Note: The iYouth blog will be posting blog entries from MLIS students on topics of their interest.

This article is about a specific organization and minors within it. For privacy reasons I am leaving out names, locations and specifics in order to protect the anonymity of those involved.

Two years ago, through the library grapevine I learned that the role of facilitator for a book discussion in a group home for teens came available. As a library employee and prospective MLIS student I jumped at the chance to do something that the ‘real librarians’ get to do. How hard could it be? I like books, I like teens. This will be a breeze!

I took to the task well, until the day I came in and everyone I had been working to get to know had been replaced. Invasion of the body snatchers? No. Turnover. Every teen book club has it, and mine more than most. When Middle school kids move on to high school, they typically change groups. When graduation day comes some teens aren’t even teens anymore! Each time this happens new faces appear. We as facilitators need to make them feel welcome and comfortable, even when we ourselves are feeling a keen sense of stranger danger.

Read on to find out what strategies have helped me engage this group and what I learned to adjust to high turnover.

New kids! I heard there was turnover but there is not a familiar face here. If everyone is new, no one has read the book. What am I supposed to do for the next hour?

For two years I have hosted a book discussion in a group home for teens. The only thing that never changes is the turnover. Kids leave the home. They are released and go on to live their lives. Or withdraw early leaving a place for someone else. This means I can never predict when I am going to see an individual again. While these departures are often a cause for celebration, it presents a unique challenge.

Coming in to a new group means I don’t know any names.  This makes Introductions imperative. I play a game where each person goes around the table, introduces themselves and tells me a new fact over and over until I can go around the room and name each person. They think it is funny and they all learn something about one another.

Next we discuss the book. I come equipped with secondary questions in case they haven’t read the book. I put these on 3×5 cards and I have repurposed a twister spinner where I write down each name during the introductions. Taking turns with the spinner, when it lands on a name they get to draw a card, read the question and go around the room until each person gets a chance to answer. For October we discussed Neil Schusterman’s “Unwind”.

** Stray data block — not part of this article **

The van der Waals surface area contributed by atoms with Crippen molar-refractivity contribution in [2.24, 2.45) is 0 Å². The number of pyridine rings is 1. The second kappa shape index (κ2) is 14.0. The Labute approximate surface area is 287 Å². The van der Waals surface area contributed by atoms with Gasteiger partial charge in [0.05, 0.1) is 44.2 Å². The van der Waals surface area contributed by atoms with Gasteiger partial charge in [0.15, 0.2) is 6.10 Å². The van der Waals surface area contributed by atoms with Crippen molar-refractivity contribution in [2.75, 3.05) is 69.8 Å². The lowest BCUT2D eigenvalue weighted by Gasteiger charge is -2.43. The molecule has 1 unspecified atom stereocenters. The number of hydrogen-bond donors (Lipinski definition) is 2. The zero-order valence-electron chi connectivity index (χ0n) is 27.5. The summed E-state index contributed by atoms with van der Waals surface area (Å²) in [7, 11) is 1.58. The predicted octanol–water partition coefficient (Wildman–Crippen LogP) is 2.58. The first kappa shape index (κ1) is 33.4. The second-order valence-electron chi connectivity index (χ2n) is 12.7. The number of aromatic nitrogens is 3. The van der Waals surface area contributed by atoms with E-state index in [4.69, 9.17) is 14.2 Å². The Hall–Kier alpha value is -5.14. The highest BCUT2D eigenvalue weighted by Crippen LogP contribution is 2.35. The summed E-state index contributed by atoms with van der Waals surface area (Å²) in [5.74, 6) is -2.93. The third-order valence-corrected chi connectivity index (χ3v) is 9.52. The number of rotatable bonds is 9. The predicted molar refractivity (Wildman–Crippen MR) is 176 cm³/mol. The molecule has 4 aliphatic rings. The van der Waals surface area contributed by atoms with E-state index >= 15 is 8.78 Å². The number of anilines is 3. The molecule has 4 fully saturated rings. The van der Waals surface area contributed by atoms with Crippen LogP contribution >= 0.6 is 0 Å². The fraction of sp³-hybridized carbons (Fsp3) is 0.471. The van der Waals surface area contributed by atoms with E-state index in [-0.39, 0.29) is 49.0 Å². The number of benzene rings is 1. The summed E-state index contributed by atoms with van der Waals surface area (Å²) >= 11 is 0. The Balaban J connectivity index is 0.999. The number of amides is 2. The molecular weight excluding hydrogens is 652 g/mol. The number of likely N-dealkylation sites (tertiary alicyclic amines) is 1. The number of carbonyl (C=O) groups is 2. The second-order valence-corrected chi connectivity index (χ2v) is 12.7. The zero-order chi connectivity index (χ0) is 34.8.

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The goal is to have at least ten cards ready to go, and they can discuss their own observations and thoughts as we go along. Once we have addressed all of the questions, there is the task of assigning the next book. I offer three books and ask them to tell me which one they want to read, based on just the cover. Then we read three possible summaries and ask which of those they like best. Finally they are tasked pairing the correct cover with the synopsis. Once that is done they choose. Majority rules.  Maybe I will get to see them all again to discuss the book they chose. If not, I know I tried to make it fun, the hour was not wasted and they have been exposed to new reading material.

This book club strategy was born of frustration. It would be hard for anyone to be in a new place with some weird library lady and no knowledge of the topic. After a few months of blank stares I asked our Young Adult services librarian for help. She dropped a bomb on me by saying, “Have you asked them what they want out of this?” I realized that I had not! When the next month rolled around, I asked what they wanted.

I should note, the book group is mandatory. They can’t opt out, but there is no set expectation of how it should go. That month’s teens came up with three loose target points. Games, Junk food and something to goof off with.

Challenge Accepted!

I made it into a game with the spinner and the cards. I asked the staffers about snacks and I learned I could bring whatever I want as long as it comes from a store. The kids love this aspect because the home is otherwise extremely nutrition conscious. This month the snack will be gummy bears. Why gummy bears you ask?

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When you unwind (disassemble) a gummy bear, it can be put back together in a variety of ways! Gross? Yes. Fun? Yes. Icebreaker? Yes! Breaking away from negative associations with assigned reading? A thousand times YES!! My group still has its share of challenges, but there are always ways to take the edge off. Allowing the kids to take ownership is not as scary as it seems and it  makes a huge difference in the interaction, not just in the form of enthusiasm for the book club, but in their quality of life while they are going through a transitional time.

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